Such metaphorical threads persist in myriad depictions of the relationship between memory and forgetting—from mythology to philosophy, from theology to art, from literature to politics, and more. Memory is associated not merely with life but with individuals’ and communities’ assured transcendence of life, with their desires for lasting fame, even immortality. The goal that Herodotus sets for his Histories—ensuring “that human achievements may not become forgotten in time, and great and marvelous deeds . . . may not be without their glory” (2003, 3)—is a classic case in point. Forgetting is associated with the death of such remembrance and the “glory” it merits, with the slow but inevitable decay of all connection to a noble past, with the transposition of its familiar remainders into unidentifiable remains, even loss of such connection altogether. Milan Kundera’s likening of “forgetting, which never stops enlarging its enormous cemetery,” to a grave in which “lie buried values that have been underestimated, unrecognized, or forgotten” (2007, 17) intones an age-old association of forgetting with mortality and the tragic demise of human achievement. Forgetting, in these figurations, is not merely the opposite of memory; it parasitically haunts the act of recollection, thriving by virtue of a stealthy but lethal attachment to its host. Forgetting is memory’s unshakable other, a ghostly counterpart shadowing luminous representations of former experiences.

Late twentieth-century investigations of social, collective, or public memory recast this historically irreconcilable relationship between memory and forgetting in characteristically modern fashion. Much of the diverse scholarship grouped under the heading of modern memory studies reflects preoccupations with archiving, documenting, or otherwise preserving traces of an ostensibly organic past threatened by the allegedly increasing fragmentation of post–World War II culture. Beyond academic studies of public memory, moreover, individual and communal imperatives to remember—to recollect, recover, and preserve—offer hope of achieving some personal or collective continuity and stability in these times of social, economic, and political dislocation. The postwar epoch, whose effects continue to shape contemporary public life, has been typified by massive postindustrial economic transformations, the dramatically shifting valences of postcolonial and post–Cold War geopolitical arrangements, and the widespread dismantling of previous social, economic, and political orders. Such developments have understandably inspired diverse and passionate attempts to recover some sense of abiding communal history and heritage, as well as multifaceted scholarly efforts to document them, in the midst of local, national, and global upheavals.

Ours is an age in which archival documentation, revivals of communal heritage, and commitments to preserve memory at all costs consequently hold widespread cultural priority. A variety of scholars have documented the fact that many supposedly age-old traditions are in fact comparatively recent inventions; that the preservation of cultural heritage is a patently modern social, economic, and political preoccupation; and that, for better or worse, the increasingly large museum-going public (beyond academic or financial elites) embraces that preoccupation, sometimes as a somber activity and sometimes as escapist entertainment and consumerism. Andreas Huyssen accordingly proposes that “we seem to suffer from a hypertrophy of memory,” that “the obsession with memory itself [is] a significant symptom of our cultural present” (2003, 3), while Jacques Derrida might suggest that this obsession is symptomatic of the “archive fever” (1998, 12) to which we have succumbed.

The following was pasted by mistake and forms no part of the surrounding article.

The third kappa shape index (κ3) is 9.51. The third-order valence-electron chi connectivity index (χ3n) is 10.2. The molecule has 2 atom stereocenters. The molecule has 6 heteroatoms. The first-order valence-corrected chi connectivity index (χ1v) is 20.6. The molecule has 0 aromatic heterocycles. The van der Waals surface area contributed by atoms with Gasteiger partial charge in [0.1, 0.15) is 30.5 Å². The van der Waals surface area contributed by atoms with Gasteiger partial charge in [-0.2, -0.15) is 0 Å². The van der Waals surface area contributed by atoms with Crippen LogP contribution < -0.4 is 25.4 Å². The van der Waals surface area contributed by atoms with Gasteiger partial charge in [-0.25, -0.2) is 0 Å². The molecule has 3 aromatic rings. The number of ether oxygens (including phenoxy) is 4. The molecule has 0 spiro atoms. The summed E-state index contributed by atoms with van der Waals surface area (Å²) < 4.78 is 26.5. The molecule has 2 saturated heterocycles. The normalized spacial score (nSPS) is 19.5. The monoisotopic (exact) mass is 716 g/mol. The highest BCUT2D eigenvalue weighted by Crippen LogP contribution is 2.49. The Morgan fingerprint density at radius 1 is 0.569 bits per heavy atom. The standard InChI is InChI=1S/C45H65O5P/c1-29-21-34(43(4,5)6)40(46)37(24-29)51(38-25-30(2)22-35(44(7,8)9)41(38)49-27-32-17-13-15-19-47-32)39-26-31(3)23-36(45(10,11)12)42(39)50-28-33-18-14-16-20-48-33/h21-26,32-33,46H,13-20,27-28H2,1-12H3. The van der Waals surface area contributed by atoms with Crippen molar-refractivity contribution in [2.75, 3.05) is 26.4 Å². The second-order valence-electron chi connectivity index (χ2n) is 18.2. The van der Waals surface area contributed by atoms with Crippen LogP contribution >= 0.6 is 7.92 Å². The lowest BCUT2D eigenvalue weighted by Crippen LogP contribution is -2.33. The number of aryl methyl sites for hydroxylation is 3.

Remembering as a collective means of preservation currently holds acute moral significance as well. Generational memories of heinous twentieth-century totalitarian regimes (from Nazi Germany to Stalinist Russia, from Mao Zedong’s Cultural Revolution to Pinochet’s reign of torture, from the Khmer Rouge to South African apartheid, and many more) have inspired awareness in Western liberal democracies of how illegitimate governments can violently impose historical revisionism on subjugated populations in order to concentrate their power and justify widespread suspensions of human rights or even genocide. Documentation of such events has impressed upon modern pluralist societies the need to preserve memory as a way of preserving the cultural lifeblood of oppressed peoples. Struggles for national sovereignty in former colonial states have likewise inspired myriad attempts to reinstate a once-repressed cultural past as the symbolic foundation of newly won sociopolitical identities. The result, Huyssen observes, “has been the emergence of memory as a key cultural and political concern in Western societies” (2003, 11), consistently yoked to universal ideals of democracy, human rights, and social justice. Civic discourse concerning popular folklore, communal tradition, and public history in the aftermath of such episodes often treats distorted recollections and outright forgetting as anathema to maintaining healthy collective memory and the forms of public identity it promotes. George Santayana’s now-familiar adage, “Those who cannot remember the past are condemned to repeat it” (1906, 284), expresses the quintessential logic underlying imperatives for documentation, archiving, and preservation that shape the most ambitious memorial projects in modern times.